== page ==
Fourth Annual Forensic Symposium Focuses on Munchausen Syndrome By Proxy; Seminar on Drugs, Poisons Follows with Noted Toxicologist
FORT MYERS, FL - Criminal justice and health professionals from around the state are invited to attend the Florida Gulf Coast University Fourth Annual Forensic Symposium and a post-event seminar, 9 a.m. to 5 p.m., Thursday and Friday, March 4 and 5 in the Whitaker Hall Sprint Room.
This year’s symposium will focus on Munchausen Syndrome By Proxy followed by a one-day seminar on drugs and poisons.
Munchausen Syndrome By Proxy, or MSBP, was first reported in 1951. The term is used when a parent or caretaker presents a false history to a physician regarding a child who is not suffering from any of the fabricated symptoms. The history causes the physician to perform unnecessary diagnostic procedures that do not result in any specific diagnosis. The perpetrator’s motivation is to assume the sick role by proxy.
The symposium and the seminar are appropriate education for emergency healthcare professionals, criminal justice professionals, students and educators.
The symposium includes presentations by forensics professors from FGCU, chief of the Felony Division from the 20th Judicial Court and by an intervention and treatment specialist.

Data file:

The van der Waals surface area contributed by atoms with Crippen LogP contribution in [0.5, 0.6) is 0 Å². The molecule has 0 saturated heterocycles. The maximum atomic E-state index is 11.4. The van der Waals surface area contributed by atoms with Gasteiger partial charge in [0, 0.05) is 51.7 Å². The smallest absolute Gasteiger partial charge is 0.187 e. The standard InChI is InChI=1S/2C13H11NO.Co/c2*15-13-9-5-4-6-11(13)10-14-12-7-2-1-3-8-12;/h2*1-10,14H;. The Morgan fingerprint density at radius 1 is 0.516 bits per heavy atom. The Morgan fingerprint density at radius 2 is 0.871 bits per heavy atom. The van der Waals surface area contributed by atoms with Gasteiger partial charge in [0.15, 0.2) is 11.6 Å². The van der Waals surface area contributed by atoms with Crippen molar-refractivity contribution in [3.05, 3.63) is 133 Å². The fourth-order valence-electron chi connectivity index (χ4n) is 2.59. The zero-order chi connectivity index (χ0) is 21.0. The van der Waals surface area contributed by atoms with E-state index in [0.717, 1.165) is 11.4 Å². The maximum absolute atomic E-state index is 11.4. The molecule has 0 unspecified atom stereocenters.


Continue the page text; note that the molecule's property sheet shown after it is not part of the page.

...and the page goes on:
Keynote speaker for the follow-up seminar on drugs and poisons is noted toxicologist and board-certified diplomat of the American Board of Applied Toxicology John H. Trestrail III.
Trestrail is the founding director of the Center for the Study of Criminal Poisoning and the Toxicological Historical Society. Two of his books, Criminal Poisoning and The Poison Puzzlebook, will be available for sale at the University Bookstore.
Registration for criminal justice and health professionals is $75 per individual day or $120 for both events. Students from any institutions may attend for $50 per day or $80 for both days. Continental breakfast and lunch is included.
The FGCU Center for Forensic Excellence and the Lambda Alpha Epsilon campus chapter of the American Criminal Justice Association are sponsoring the event.
For more information, contact assistant professor of Criminal Justice David A. Lounsbury at (239) 590-7831.